This paper reports successful hydrogen evolution using a dye-sensitized solar cell (DSSC)-powered microbial electrolysis cell (MEC) without a Pt catalyst on the cathode, indicating a solution for the inherent drawbacks of conventional MECs, such as the need for an external bias and catalyst. DSSCs fabricated by assembling a ruthenium dye-loaded TiO(2) film and platinized FTO glass with an I(-)/I(3)(-) redox couple were demonstrated as an alternative bias (V(oc) = 0.65 V). Pt-loaded (0.3 mg Pt/cm(2)) electrodes with a Pt/C nanopowder showed relatively faster hydrogen production than the Pt-free electrodes, particularly at lower voltages. However, once the applied photovoltage exceeded a certain level (0.7 V), platinum did not have any additional effect on hydrogen evolution in the solar-powered MECs: hydrogen conversion efficiency was almost comparable for either the plain (71.3-77.0%) or Pt-loaded carbon felt (79.3-82.0%) at >0.7 V. In particular, the carbon nanopowder-coated electrode without Pt showed significantly enhanced performance compared to the plain electrode, which indicates efficient electrohydrogenesis, even without Pt by enhancing the surface area. As the applied photovoltage was increased, anodic methanogenesis decreased gradually, resulting in increasing hydrogen yield.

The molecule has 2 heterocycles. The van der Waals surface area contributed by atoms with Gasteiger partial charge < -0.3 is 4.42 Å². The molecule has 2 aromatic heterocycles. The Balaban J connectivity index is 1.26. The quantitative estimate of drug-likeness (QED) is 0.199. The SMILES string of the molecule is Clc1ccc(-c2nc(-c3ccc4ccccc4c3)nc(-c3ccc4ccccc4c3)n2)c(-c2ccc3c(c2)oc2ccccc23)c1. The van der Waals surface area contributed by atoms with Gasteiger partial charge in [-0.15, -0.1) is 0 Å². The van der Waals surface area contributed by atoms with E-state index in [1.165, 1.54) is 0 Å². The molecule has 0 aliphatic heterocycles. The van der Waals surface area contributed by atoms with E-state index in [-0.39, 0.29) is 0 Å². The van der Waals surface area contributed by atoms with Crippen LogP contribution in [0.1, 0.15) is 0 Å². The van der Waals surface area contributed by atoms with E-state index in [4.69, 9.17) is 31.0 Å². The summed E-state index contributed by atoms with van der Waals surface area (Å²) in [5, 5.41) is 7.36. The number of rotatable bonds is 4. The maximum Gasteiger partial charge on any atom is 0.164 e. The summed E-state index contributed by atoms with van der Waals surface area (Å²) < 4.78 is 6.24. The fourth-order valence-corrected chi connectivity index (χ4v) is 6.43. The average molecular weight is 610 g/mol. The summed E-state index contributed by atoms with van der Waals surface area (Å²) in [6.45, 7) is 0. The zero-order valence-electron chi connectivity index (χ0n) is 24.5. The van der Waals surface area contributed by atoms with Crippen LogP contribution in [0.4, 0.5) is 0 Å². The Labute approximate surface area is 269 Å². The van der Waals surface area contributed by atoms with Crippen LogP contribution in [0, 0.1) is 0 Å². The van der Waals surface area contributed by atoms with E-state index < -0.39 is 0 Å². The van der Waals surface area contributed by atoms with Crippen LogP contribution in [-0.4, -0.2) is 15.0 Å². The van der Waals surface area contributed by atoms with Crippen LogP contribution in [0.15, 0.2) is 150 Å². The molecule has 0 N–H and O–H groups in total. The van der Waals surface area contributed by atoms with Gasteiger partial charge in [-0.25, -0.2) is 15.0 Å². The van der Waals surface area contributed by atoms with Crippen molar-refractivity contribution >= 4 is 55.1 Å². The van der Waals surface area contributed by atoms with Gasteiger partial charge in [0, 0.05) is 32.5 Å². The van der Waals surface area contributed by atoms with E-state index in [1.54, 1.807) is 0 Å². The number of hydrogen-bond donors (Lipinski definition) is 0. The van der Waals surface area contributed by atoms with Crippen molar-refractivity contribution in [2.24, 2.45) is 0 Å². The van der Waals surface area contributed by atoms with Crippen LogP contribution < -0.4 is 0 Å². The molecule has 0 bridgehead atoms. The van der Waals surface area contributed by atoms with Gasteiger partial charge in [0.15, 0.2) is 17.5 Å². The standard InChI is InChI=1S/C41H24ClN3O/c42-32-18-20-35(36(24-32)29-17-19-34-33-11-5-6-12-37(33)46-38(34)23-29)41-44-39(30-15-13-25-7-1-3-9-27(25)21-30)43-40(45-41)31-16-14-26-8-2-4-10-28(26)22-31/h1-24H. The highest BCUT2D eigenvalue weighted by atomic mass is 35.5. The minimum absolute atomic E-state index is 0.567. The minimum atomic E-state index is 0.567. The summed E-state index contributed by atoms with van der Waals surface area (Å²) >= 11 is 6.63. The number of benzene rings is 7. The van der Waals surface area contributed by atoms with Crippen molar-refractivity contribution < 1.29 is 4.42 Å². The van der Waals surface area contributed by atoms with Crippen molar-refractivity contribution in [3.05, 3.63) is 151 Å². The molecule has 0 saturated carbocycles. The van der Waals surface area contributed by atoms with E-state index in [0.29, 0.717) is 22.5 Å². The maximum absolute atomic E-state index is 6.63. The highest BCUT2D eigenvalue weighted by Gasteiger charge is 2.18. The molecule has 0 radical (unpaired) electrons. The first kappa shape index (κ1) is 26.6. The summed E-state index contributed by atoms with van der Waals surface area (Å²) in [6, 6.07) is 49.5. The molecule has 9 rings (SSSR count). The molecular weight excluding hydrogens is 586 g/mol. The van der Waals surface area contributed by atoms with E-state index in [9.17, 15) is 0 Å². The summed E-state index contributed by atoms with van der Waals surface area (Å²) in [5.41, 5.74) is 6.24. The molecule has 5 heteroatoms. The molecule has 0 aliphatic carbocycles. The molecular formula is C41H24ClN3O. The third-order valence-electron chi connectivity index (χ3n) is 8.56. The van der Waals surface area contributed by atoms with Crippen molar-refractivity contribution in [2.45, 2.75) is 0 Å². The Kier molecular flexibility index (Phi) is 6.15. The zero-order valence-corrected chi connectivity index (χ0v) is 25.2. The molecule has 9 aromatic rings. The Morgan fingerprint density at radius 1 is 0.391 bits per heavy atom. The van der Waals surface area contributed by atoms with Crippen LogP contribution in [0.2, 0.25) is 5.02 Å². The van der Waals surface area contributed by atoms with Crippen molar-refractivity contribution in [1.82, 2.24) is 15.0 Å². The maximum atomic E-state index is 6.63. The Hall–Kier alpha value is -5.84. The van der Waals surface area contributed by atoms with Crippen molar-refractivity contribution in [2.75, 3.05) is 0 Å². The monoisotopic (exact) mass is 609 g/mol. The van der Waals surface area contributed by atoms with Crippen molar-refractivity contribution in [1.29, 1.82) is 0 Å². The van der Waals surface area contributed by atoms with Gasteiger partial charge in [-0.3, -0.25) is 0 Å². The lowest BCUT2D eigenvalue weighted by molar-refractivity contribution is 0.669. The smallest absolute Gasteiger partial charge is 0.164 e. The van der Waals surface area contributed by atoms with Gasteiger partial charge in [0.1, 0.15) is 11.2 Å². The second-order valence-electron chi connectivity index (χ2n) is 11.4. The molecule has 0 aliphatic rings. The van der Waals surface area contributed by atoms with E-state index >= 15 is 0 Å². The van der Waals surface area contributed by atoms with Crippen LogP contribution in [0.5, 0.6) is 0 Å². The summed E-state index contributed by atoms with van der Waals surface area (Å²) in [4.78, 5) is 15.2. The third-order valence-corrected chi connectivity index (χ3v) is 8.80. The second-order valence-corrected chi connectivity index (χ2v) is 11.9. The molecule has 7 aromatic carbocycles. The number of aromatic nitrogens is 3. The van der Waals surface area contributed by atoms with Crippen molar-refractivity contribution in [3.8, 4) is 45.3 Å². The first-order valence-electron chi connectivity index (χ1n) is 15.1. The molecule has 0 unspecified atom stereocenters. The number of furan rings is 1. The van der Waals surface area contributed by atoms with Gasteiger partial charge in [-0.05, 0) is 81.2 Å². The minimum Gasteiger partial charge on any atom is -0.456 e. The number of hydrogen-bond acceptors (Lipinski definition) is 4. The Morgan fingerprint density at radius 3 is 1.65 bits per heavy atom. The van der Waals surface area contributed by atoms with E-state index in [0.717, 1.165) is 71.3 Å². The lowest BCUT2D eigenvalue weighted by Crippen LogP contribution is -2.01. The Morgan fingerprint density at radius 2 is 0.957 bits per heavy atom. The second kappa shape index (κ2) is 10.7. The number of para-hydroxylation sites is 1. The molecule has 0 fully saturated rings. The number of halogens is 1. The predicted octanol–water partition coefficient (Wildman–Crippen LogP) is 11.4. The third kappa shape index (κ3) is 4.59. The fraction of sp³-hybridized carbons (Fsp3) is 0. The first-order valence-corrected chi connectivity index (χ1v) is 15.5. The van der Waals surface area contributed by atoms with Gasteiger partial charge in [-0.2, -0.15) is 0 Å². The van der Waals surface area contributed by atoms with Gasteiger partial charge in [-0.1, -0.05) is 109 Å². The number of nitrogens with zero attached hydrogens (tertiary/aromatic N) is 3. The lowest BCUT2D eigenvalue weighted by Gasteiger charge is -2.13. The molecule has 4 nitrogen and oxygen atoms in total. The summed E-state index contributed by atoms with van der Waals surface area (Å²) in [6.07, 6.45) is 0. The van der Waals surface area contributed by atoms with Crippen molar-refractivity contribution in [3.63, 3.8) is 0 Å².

"In this system, the MFC acted as an external energy source to produce hydrogen at the MEC cathode. A solar-powered MEC with a Pt catalyst-free cathode was reported for the production of hydrogen (Chae et al., 2009). Because both the MFC and solar cell use renewable energy, the application of them as the external energy sources for MEC operation can extend this technology in practical fields. "
[Show abstract][Hide abstract] ABSTRACT: Microorganisms naturally form biofilms on solid surfaces for their mutual benefits including protection from environmental stresses caused by contaminants, nutritional depletion or imbalances. The biofilms are normally dangerous to human health due to their inherited robustness. On the other hand, a recent study suggested that electrochemically active biofilms (EABs) generated by electrically active microorganisms have properties that can be used to catalyze or control the electrochemical reactions in a range of fields, such as bioenergy production, bioremediation, chemical/biological synthesis, bio-corrosion mitigation and biosensor development. EABs have attracted considerable attraction in bioelectrochemical systems (BESs), such as microbial fuel cells and microbial electrolysis cells, where they act as living bioanode or biocathode catalysts. Recently, it was reported that EABs can be used to synthesize metal nanoparticles and metal nanocomposites. The EAB-mediated synthesis of metal and metal-semiconductor nanocomposites is expected to provide a new avenue for the greener synthesis of nanomaterials with high efficiency and speed than other synthetic methods. This review covers the general introduction of EABs, as well as the applications of EABs in BESs, and the production of bio-hydrogen, high value chemicals and bio-inspired nanomaterials.